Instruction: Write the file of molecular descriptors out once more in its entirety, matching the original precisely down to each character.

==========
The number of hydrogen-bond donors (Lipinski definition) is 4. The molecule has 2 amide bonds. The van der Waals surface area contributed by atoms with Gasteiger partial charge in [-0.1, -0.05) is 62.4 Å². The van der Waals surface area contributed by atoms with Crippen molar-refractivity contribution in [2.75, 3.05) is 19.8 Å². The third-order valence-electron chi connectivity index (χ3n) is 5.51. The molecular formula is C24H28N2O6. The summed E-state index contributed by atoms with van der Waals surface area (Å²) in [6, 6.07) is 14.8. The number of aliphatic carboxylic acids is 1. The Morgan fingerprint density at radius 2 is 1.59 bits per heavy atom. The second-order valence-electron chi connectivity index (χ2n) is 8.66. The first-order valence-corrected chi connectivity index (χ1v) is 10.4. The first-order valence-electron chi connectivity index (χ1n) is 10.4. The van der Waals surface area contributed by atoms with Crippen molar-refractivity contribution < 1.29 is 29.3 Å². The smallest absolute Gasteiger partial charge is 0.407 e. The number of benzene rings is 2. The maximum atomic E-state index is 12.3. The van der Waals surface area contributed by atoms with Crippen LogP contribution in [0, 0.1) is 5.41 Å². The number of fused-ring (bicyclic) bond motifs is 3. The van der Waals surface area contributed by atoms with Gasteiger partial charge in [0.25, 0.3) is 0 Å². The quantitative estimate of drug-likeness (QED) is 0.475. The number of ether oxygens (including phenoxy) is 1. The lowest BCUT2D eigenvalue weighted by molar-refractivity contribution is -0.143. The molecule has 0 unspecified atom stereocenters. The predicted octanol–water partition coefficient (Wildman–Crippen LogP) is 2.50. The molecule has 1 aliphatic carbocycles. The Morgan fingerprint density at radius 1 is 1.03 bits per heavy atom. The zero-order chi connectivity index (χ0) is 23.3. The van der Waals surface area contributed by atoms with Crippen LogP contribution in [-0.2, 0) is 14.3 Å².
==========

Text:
The number of hydrogen-bond donors (Lipinski definition) is 4. The molecule has 2 amide bonds. The van der Waals surface area contributed by atoms with Gasteiger partial charge in [-0.1, -0.05) is 62.4 Å². The van der Waals surface area contributed by atoms with Crippen molar-refractivity contribution in [2.75, 3.05) is 19.8 Å². The third-order valence-electron chi connectivity index (χ3n) is 5.51. The molecular formula is C24H28N2O6. The summed E-state index contributed by atoms with van der Waals surface area (Å²) in [6, 6.07) is 14.8. The number of aliphatic carboxylic acids is 1. The Morgan fingerprint density at radius 2 is 1.59 bits per heavy atom. The second-order valence-electron chi connectivity index (χ2n) is 8.66. The first-order valence-corrected chi connectivity index (χ1v) is 10.4. The first-order valence-electron chi connectivity index (χ1n) is 10.4. The van der Waals surface area contributed by atoms with Crippen molar-refractivity contribution < 1.29 is 29.3 Å². The smallest absolute Gasteiger partial charge is 0.407 e. The number of benzene rings is 2. The maximum atomic E-state index is 12.3. The van der Waals surface area contributed by atoms with Crippen LogP contribution in [0, 0.1) is 5.41 Å². The number of fused-ring (bicyclic) bond motifs is 3. The van der Waals surface area contributed by atoms with Gasteiger partial charge in [0.25, 0.3) is 0 Å². The quantitative estimate of drug-likeness (QED) is 0.475. The number of ether oxygens (including phenoxy) is 1. The lowest BCUT2D eigenvalue weighted by molar-refractivity contribution is -0.143. The molecule has 0 unspecified atom stereocenters. The predicted octanol–water partition coefficient (Wildman–Crippen LogP) is 2.50. The molecule has 1 aliphatic carbocycles. The Morgan fingerprint density at radius 1 is 1.03 bits per heavy atom. The zero-order chi connectivity index (χ0) is 23.3. The van der Waals surface area contributed by atoms with Crippen LogP contribution in [-0.2, 0) is 14.3 Å².